People employed in farming, fishing, and forestry and construction and extraction – among the most hazardous occupations in the U.S. - have the highest prevalences of not having health insurance.
Rate of insured rose
That’s according to a new report from the CDC that sheds light on the number of employed people in the U.S. who lack health insurance – and on which types of workers are most affected. According to the report, during 2014, 12.7% of workers aged 18–64 years were uninsured (a 21% decline from 2013). Declines occurred in all demographic groups.
By occupational group, the 2014 prevalence of not having health insurance ranged from 37.0% (building and grounds cleaning and maintenance) to 2.7% (community and social services; and education, training, and library).
Study authors Winifred L. Boal, MPH1; Jia Li, MS1; Aaron Sussell, PhD2 note that lack of health insurance has been associated with poorer health status and with difficulties accessing preventive health services and obtaining medical care, especially for chronic diseases.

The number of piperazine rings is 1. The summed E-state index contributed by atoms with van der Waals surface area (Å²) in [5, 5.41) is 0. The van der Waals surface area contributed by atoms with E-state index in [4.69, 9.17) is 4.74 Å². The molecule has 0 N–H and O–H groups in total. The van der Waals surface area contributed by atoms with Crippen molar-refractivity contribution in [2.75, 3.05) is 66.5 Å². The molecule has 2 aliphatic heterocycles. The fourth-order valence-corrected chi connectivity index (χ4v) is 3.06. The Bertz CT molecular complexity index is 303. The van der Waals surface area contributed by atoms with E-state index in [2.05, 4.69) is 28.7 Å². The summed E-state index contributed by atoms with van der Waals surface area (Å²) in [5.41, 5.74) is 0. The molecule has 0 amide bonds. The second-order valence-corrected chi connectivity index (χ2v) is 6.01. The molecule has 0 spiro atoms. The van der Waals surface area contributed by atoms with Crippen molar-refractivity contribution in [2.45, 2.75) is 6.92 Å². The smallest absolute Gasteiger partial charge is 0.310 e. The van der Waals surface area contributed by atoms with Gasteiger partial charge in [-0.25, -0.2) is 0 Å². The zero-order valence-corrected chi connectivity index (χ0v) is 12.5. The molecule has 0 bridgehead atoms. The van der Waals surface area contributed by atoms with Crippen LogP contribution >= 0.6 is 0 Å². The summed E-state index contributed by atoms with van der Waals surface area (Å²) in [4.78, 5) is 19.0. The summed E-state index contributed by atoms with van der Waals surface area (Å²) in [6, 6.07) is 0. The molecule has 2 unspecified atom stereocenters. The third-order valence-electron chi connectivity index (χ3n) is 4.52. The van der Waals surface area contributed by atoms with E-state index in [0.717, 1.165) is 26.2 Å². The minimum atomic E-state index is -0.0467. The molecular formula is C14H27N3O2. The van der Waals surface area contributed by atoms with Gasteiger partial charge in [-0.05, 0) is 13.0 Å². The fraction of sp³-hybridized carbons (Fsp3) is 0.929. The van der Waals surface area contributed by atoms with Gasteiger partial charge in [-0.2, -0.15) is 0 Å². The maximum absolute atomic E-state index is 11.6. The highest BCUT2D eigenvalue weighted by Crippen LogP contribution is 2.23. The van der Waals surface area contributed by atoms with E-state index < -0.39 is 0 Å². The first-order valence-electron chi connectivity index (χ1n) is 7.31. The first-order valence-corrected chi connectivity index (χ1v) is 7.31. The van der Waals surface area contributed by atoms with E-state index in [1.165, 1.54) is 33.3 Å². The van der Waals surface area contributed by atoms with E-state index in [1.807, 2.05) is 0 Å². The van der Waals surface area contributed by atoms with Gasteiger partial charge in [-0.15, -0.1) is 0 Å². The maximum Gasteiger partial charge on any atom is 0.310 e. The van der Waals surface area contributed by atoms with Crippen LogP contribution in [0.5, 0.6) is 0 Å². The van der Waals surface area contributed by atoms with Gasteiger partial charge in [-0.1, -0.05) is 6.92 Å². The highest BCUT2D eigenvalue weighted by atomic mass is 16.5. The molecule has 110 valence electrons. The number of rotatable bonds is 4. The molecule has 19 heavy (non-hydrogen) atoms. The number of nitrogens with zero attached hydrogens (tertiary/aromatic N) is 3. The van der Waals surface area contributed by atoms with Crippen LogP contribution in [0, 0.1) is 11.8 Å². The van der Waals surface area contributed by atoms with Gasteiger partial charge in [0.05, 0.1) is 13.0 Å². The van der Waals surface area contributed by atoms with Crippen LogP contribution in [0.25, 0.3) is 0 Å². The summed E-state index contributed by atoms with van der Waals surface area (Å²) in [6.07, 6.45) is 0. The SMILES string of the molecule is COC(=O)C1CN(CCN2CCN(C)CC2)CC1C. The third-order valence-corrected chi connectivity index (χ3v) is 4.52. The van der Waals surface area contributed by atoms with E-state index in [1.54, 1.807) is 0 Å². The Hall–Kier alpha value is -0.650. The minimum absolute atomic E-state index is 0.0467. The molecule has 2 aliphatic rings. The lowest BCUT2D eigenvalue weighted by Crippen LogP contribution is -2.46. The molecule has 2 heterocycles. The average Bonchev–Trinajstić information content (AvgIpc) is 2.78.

What are the implications for public health practice?
Identifying factors affecting differences in insurance rates by occupation might help to target interventions to reduce health disparities among U.S. workers.
In both 2013 and 2014, a lower percentage of workers were uninsured in the 12 states that expanded Medicaid eligibility than were in the five states that did not, and the prevalence of being uninsured declined more (23%) in states that expanded Medicaid than in those that did not (9%; p = 0.013), although the percentage point difference between the two groups of states was not statistically significant.